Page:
fuerunt Torlogh Mc Morogh O'Brien, O'Conor Sligo, lecta, p. 55a, quoted in Gratianus Lucius, p. 41.

et Morogh na maor O'Flaherty." Sir George Carew was " Presbyteri filius." The late

"See Paeat. Hib., A. D. 1601. "The O'May- Sir Francis Burdett, who was well acquainted with

lies and O'Flagherties had a purpose with six hun- Irish history, once observed to the Editor, that " Ca

dred men (which they had already furnished) to rew was created Earl of Totness, in England, for his

invade Kerry." In that work, c viii., there appears atrocities in Ireland."

a letter to Sir George Carew, dated 3rd July, 1600, « Original Inquisition, Rolls Office, Dublin. See and signed "William Burke, Morogh Hi Afoe [na in the same Repository, Rot. Pat. 15° Jac. I. fac. maor ?] O'Flarty." In that letter the following 54, for an instrument perfected by the gentry and passage occurs: "So that your Honour consi - "freeholders" of Conamara, empowering Morogh na der us with a peece of money." This passage has maor O'Flaherty of Bonowen, in the county of Galall the appearance of an interpolation. "My faith- way, Esq., to procure grants to himself, as trustee ful George" (see the Queen's letter to Carew, c. xiv.) for them, of their lands, then recently surrendered to is charged with not having been a faithful narrator; the Crown. Among these parties, the present " old but the " Pacata" was written for him, and not by stock" of Conamara, viz. the Mac Conroys (Kings), him. He is also charged with having destroyed Clan Conors, Mac Donoughs, O'Duans, O'Lees, many old Irish books and records. See Roth's Ana- Mac Coneelys, &c , may trace their ancestors, who all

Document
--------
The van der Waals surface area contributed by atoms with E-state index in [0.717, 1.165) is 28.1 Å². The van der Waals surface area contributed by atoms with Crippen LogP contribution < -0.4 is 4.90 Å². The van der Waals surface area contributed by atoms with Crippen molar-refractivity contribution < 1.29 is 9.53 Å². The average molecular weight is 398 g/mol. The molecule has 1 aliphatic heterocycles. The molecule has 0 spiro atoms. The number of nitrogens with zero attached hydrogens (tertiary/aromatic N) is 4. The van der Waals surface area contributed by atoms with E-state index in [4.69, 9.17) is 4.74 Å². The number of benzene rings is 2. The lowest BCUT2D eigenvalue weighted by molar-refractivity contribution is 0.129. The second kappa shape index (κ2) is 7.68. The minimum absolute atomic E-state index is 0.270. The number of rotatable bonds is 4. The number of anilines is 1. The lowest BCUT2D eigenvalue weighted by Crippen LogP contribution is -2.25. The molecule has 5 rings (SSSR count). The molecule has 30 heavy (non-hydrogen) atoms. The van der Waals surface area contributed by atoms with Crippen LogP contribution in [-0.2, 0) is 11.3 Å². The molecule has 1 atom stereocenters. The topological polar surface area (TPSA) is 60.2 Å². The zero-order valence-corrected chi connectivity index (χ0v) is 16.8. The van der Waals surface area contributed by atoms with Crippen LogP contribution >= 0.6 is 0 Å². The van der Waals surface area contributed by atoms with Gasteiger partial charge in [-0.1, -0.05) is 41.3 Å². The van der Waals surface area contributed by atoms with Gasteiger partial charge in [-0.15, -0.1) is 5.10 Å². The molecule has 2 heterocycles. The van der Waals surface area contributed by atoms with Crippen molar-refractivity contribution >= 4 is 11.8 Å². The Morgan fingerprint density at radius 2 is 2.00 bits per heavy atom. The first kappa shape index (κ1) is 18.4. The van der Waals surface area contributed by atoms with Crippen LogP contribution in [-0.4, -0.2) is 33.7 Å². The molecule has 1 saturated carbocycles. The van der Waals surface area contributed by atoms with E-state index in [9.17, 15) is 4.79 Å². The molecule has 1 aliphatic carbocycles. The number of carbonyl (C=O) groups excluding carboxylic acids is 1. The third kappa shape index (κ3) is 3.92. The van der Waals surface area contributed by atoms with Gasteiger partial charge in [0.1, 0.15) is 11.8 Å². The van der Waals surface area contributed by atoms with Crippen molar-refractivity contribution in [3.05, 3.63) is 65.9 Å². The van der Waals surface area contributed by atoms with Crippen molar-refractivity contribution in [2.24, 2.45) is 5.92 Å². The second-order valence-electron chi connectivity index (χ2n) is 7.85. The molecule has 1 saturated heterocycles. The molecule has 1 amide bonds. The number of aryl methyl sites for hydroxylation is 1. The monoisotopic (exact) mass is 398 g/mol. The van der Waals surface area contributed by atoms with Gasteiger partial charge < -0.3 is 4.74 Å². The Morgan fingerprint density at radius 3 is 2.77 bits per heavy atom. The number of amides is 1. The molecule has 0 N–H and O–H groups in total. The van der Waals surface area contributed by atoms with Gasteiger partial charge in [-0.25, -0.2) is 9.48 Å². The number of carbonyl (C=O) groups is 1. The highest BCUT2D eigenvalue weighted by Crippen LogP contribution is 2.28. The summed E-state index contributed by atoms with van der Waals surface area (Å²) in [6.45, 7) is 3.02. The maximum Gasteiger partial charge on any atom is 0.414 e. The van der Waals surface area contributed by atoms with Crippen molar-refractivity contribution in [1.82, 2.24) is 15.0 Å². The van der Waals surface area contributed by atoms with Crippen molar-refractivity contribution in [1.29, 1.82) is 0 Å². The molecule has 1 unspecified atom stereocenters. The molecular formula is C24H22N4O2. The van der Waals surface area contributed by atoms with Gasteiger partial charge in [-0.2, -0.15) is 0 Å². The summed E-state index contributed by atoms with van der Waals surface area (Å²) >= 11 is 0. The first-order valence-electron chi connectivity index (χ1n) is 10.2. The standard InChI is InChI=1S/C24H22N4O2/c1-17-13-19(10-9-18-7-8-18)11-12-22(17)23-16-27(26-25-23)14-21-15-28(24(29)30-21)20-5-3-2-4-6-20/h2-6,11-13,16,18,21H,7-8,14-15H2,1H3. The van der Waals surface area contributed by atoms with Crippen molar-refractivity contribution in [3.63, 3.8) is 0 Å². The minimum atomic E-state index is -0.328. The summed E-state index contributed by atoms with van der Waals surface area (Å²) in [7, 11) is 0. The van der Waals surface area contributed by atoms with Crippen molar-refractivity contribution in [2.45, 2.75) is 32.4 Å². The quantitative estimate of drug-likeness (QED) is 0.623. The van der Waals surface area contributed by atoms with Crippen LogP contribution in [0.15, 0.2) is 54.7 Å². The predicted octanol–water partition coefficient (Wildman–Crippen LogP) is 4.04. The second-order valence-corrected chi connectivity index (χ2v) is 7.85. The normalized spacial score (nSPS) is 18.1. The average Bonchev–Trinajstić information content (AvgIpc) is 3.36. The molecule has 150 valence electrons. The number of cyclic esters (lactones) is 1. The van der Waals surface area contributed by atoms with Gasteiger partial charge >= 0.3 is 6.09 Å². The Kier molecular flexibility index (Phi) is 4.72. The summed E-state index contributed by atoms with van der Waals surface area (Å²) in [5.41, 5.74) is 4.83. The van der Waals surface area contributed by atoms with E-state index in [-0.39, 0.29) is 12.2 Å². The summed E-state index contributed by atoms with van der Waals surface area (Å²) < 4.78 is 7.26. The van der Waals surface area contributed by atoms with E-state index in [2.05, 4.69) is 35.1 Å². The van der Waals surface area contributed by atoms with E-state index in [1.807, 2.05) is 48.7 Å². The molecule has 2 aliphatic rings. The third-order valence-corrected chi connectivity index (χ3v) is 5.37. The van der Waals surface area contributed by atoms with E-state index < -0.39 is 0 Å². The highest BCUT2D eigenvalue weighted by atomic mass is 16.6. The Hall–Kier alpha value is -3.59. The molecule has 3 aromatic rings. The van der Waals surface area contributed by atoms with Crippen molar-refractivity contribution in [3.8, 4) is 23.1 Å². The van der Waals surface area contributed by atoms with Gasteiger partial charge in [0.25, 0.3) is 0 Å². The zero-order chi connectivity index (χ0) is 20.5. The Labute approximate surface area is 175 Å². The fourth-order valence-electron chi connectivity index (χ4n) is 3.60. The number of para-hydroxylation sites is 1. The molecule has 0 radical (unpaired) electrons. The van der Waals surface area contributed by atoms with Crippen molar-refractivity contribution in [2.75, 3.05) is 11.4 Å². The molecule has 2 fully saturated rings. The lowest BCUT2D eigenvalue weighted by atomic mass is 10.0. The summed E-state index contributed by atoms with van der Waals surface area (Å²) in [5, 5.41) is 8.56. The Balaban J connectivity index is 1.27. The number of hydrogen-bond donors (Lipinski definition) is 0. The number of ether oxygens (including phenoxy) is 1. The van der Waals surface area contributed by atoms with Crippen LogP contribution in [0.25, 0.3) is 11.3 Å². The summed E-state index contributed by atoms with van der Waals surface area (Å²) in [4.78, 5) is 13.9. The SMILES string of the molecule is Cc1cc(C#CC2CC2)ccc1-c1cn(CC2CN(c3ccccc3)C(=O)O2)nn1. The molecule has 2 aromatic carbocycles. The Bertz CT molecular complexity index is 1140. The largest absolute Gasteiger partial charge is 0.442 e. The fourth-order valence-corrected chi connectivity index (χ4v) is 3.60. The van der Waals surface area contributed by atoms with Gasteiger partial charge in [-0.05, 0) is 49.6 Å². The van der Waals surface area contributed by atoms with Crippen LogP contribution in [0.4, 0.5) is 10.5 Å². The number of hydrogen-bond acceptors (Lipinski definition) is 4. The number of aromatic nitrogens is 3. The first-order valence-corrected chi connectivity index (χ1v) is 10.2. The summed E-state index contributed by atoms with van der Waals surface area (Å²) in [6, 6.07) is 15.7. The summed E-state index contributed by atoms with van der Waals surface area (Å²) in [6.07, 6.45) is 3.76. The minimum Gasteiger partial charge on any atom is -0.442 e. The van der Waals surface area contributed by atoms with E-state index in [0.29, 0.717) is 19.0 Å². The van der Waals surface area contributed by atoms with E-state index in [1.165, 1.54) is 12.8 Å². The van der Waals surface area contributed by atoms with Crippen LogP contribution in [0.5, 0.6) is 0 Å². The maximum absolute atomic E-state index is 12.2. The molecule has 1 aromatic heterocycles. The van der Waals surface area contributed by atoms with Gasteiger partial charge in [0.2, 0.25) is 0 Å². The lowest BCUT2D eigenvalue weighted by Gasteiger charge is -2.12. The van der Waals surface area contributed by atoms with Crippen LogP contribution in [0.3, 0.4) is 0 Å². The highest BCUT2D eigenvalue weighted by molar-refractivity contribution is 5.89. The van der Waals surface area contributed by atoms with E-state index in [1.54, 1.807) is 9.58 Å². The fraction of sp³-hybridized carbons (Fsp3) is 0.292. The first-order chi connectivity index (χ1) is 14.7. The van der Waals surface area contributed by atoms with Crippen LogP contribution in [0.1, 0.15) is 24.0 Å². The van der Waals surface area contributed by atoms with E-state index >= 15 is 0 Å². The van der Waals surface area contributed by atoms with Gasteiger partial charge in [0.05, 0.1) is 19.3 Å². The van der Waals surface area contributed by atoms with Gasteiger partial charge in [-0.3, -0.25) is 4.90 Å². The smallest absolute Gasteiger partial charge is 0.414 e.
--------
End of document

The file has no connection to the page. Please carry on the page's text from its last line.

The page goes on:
Morogh na maor died A. D. 1626. The following abstract of his last will has been made from the Inquisition, post mortem, taken on that occasion:—